John Gordon, a young man of good birth and education but no money, fell in love with Mary Lawrie, but before he offered himself, Mary’s stepmother ordered him from the house, believing that since Mary had no fortune she must marry someone with a proper income. Determined to acquire money so that he might be accepted, Gordon went to South Africa, where in a few years he made a moderate fortune in the diamond mines. On his return to England he learned that the stepmother had died, and that Mary had been given a home with her father’s warm friend William Whittlestaff.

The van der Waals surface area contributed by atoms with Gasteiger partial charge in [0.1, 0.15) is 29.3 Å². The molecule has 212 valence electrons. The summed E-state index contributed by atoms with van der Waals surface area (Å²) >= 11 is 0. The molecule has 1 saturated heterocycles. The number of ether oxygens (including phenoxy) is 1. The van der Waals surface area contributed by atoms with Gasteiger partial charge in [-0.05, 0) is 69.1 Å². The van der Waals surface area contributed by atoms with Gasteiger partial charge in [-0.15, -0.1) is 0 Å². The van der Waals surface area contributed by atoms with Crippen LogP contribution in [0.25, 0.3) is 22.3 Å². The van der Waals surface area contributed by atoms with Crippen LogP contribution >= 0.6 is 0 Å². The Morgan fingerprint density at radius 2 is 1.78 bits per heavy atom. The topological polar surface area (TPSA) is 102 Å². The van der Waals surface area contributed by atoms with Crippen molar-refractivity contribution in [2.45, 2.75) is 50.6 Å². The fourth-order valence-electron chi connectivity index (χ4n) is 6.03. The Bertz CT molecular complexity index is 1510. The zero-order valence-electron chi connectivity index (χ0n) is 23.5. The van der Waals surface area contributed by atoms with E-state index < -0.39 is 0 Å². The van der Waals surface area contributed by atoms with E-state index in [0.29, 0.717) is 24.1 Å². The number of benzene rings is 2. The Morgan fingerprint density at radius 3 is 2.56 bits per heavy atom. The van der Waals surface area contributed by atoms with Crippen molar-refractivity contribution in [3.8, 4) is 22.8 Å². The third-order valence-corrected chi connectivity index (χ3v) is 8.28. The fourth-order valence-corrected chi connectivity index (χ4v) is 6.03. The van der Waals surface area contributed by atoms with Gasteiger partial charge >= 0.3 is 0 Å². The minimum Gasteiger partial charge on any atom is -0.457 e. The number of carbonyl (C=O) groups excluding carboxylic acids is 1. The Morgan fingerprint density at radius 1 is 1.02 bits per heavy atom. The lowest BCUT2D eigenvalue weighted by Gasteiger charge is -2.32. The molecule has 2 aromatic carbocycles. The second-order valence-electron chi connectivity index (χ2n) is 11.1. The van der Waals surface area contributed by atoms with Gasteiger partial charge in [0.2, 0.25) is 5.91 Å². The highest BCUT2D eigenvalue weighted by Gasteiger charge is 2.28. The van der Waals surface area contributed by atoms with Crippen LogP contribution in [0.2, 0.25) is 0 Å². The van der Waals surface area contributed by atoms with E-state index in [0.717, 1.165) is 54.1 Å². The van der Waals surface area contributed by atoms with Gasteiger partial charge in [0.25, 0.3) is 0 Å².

Mary had been received with some reluctance, as Mr. Whittlestaff was an elderly bachelor whose pattern of life did not include the presence of a young girl in his staid menage. However, he soon found himself in love with her and asked her to be his wife. She confessed her love for John Gordon, but admitted that he had never spoken of his love for her and that she had not heard from him for three years.On the day after she had promised to marry her benefactor, John returned, only to learn that he was too late. Mr. Whittlestaff was reluctant to give her up as he felt that she would be safer with him, but on mature thought he accused himself of selfishness in holding her to her word when he knew that for years she had loved the younger man. Accordingly, he sought John out and told him he would release Mary from her engagement, generously offering his assistance in establishing them in their new life together.